In my work as Fellowship Manager, I’ve been lucky to connect with some amazing people, two of whom actually happen to be married to each other.
Katie Belanger (pictured, right) is a 2010 alumna of the LGBTQ Advocacy Fellowship. A longtime grassroots activist, Katie is the Executive Director of Fair Wisconsin, an electoral and legislative organizing institution dedicated to advancing the civil rights of LGBTQ people. Jason Sidener (pictured) is a 2011 alumnus of the Upper Midwest Fellowship. Also with deep roots in direct action and organizing, Jason is the Political Action Representative AFSCME Council 40. AFSCME is the nation’s largest public employee union and Council 40 represents over 32,000 county and municipal employees in Wisconsin.
Both Katie and Jason are veterans of dozens of local, state and federal political campaigns and yes, they met on the campaign trail. I caught up with Jason and Katie recently, asking them about life, love, and leadership.
It’s been a pretty intense few years in Wisconsin, what have the two of you been up to?
To say that Wisconsin has been crazy in the last two years would be a huge understatement. From 100,000 person protests at the Capitol to non-stop recall, primary and general elections, our lives have been completely tumultuous. But there would be no better time to try out the tools and skills we learned at Rockwood.
Somewhere along the way, we were also able to achieve some significant local victories together. Jason does political work at AFSCME Council 40, representing the city and county public employees in 71 counties. Katie works at Fair Wisconsin, our statewide lesbian, gay, bisexual and transgender advocacy organization. We brought our organizations together in the to support grassroots efforts to build more inclusive workplaces for LGBT and union employees through the passage of domestic partner benefits in multiple communities across the state.
In 2012, we supported the passage of domestic partner benefits for represented and unrepresented city employees in Manitowoc. Though his work in Manitowoc on behalf of his members, he had relationships with the Mayor and members of the City Council. When one councilor decided he wanted to explore providing domestic partner benefits, Jason was able to connect him with me and Fair Wisconsin could take the lead on messaging and supporting the effort, making the effort about fairness and equality and expand equal employment benefits to Jason’s members and all city workers without working though the collective bargaining process. By partnering, we were able to achieve an even broader, smoother victory for both of our organizations.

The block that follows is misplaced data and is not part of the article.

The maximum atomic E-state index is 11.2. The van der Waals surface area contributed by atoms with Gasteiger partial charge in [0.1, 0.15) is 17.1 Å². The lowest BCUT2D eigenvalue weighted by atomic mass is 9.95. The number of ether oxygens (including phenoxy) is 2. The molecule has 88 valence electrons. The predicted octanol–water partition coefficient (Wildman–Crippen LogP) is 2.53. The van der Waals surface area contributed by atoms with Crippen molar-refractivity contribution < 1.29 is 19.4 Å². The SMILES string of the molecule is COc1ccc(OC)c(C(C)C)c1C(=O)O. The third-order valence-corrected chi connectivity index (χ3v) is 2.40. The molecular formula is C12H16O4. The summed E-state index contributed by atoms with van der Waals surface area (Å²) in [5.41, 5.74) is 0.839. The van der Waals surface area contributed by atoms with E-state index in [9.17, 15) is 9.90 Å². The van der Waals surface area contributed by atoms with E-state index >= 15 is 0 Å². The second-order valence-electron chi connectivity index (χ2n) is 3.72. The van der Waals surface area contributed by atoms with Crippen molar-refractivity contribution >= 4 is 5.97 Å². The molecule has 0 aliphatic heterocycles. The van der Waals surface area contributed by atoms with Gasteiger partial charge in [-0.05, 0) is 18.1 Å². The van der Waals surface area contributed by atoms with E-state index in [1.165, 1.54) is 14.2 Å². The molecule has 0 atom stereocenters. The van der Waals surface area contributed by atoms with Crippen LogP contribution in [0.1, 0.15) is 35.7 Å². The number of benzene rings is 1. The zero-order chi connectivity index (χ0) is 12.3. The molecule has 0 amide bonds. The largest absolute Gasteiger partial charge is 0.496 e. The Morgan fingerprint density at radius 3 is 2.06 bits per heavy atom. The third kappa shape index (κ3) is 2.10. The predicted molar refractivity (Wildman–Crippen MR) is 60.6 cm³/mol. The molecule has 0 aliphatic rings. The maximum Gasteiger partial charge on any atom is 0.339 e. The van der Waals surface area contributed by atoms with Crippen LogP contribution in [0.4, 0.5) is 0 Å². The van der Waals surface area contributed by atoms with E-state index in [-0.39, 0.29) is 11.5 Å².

What part of your fellowship experience was most useful looking back?
We both went through Rockwood, but we attended different tracks and were looking for very different experiences. Jason found the work on listening, being intentional and articulating a vision particularly helpful. Katie’s participation in the LGBTQ session provided lasting connections and relationships within the LGBTQ movement that have been a tremendous sources of knowledge and support.
Anything you use in your day-to-day work?
While our sessions covered similar themes, the Rockwood experience impacted us both in very different ways. Because the labor movement in Wisconsin has been under attack, creating a new vision for the future is imperative to moving Jason’s work forward. Because of the work he did at Rockwood, Jason can more clearly articulate his vision, while also being a better listener to his colleagues and members. Speak less and listen more has become a key element of his leadership. Anyone who knows or works with Katie knows that she POPs everything! No Fair Wisconsin staff meeting or planning session is complete without at least one…and when things go awry with the group, bring it back to the groups shared purpose has never led her astray. Ultimately, for Katie Rockwood helped give her the confidence to trust in her own instincts and to be bold about her vision while giving her some concrete tools to bring back to Fair Wisconsin.
So what’s it like being married to a Rockwood alum? Are you creating a POP* for your dinner plans? (Hee!)
We live together, we work together, and we are a family, so a transformational experience like Rockwood has definitely impacted our relationship. By going through Rockwood, we have a common language with which to communicate, that in turn has allowed us to communicate more openly. As with most couples, we come home at the end of the day and share all that happened, but our more conscious listening and peer support skills has turned the daily dish session into truly supportive conversations. And while we may not write our POPs, we are more conscious about the purpose of whatever we are planning together and more intentional about the time we share at home.
Editor’s Note: POP – or Purpose Outcome Process – refers to a Rockwood tool for setting and communicating a meeting agenda or goal. We’ll be posting more on the topic of POP soon.